GRACE CITY STAFF RESOURCES
Harassment is a form of employment discrimination that violates Title VII of the Civil Rights Act of 1964, the Age Discrimination in Employment Act of 1967 (ADEA), and the Americans with Disabilities Act of 1990 (ADA).
Harassment is unwelcome conduct that is based on race, color, religion, sex (including pregnancy), national origin, age (40 or older), disability, or genetic information. Harassment becomes unlawful where 1) enduring the offensive conduct becomes a condition of continued employment, or 2) the conduct is severe or pervasive enough to create a work environment that a reasonable person would consider intimidating, hostile, or abusive. Anti-discrimination laws also prohibit harassment against individuals in retaliation for filing a discrimination charge, testifying, or participating in any way in an investigation, proceeding, or lawsuit under these laws; or opposing employment practices that they reasonably believe discriminate against individuals in violation of these laws.
Petty slights, annoyances, and isolated incidents (unless extremely serious) will not rise to the level of illegality. To be unlawful, the conduct must create a work environment that would be intimidating, hostile, or offensive to reasonable people.
Offensive conduct may include, but is not limited to, offensive jokes, slurs, epithets or name-calling, physical assaults or threats, intimidation, ridicule or mockery, insults or put-downs, offensive objects or pictures, and interference with work performance. Harassment can occur in a variety of circumstances, including, but not limited to, the following:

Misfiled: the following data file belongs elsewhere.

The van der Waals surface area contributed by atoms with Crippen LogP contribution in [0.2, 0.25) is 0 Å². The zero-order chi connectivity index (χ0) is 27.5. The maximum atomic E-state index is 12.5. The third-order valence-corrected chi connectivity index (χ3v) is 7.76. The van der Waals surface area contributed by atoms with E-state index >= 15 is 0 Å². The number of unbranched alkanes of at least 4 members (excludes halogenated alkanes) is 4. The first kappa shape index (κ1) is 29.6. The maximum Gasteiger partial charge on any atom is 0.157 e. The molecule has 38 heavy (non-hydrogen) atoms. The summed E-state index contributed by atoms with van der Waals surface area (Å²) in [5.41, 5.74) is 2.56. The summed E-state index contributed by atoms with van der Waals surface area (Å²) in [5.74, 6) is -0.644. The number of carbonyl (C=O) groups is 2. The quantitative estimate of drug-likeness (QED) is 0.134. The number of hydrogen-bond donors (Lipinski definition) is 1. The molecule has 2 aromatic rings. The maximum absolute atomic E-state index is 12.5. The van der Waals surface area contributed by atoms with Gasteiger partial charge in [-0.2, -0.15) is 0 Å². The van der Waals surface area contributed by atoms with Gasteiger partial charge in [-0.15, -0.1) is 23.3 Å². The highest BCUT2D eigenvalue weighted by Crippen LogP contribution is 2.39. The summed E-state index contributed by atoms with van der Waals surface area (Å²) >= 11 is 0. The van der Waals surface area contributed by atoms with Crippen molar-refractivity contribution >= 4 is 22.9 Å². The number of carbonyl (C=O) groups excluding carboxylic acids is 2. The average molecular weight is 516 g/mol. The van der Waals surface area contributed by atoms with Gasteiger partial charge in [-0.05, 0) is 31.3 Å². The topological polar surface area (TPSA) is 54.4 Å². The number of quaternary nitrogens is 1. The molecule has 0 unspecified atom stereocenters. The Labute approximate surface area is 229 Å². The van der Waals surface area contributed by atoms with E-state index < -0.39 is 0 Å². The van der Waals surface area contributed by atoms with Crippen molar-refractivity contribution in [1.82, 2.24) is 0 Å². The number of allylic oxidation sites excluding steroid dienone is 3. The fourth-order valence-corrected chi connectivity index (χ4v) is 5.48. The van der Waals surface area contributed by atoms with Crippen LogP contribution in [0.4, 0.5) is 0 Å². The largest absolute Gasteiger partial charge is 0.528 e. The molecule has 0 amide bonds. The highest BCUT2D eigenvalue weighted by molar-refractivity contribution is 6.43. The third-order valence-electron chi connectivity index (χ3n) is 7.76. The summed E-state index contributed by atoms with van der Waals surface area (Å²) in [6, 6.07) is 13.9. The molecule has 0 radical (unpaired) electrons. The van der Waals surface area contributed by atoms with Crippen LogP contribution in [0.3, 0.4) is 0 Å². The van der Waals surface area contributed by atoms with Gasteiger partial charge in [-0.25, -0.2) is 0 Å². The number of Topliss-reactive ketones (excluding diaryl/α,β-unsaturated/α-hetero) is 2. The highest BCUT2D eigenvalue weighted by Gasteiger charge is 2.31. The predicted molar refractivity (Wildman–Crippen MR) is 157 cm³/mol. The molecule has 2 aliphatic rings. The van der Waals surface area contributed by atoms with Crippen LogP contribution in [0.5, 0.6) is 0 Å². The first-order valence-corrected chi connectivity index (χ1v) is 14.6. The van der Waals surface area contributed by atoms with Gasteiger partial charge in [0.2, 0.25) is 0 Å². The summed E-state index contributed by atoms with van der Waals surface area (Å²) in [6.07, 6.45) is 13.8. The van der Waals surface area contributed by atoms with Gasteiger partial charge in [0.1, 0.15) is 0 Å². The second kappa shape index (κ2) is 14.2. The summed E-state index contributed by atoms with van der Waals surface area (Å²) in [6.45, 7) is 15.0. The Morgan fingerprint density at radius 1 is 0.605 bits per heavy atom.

- The harasser can be the victim’s supervisor, a supervisor in another area, an agent of the employer, a co-worker, or a non-employee.
- The victim does not have to be the person harassed but can be anyone affected by the offensive conduct.
- Unlawful harassment may occur without economic injury to, or discharge of, the victim.
Prevention is the best tool to eliminate harassment in the workplace. Grace City Church takes appropriate steps to prevent and correct unlawful harassment. Harassing conduct will not be tolerated. We have established an effective complaint process, provide anti-harassment training to our managers and employees, and take immediate and appropriate action when an employee complains. We desire to create an environment where employees feel free to raise concerns and are confident that those concerns will be addressed.
Employees should report harassment to management early to prevent its escalation. Employees are encouraged to inform the harasser directly that the conduct is unwelcome and must stop. Employees can report harassment by completing this form and submitting it to the Stewardship office.
When investigating allegations of harassment, the EEOC looks at the entire record, including the nature of the conduct and the context in which the alleged incidents occurred. A determination of whether harassment is severe or pervasive enough to be illegal is made on a case-by-case basis. If you believe that the harassment you are experiencing or witnessing is of a specifically sexual nature, you may want to see EEOC’s information on sexual harassment on its website.
Confidentiality is attempted but not guaranteed. Some issues we are required by law to pursue. Sexual harassment is one of them.
Harassment Policy updated January 10, 2024.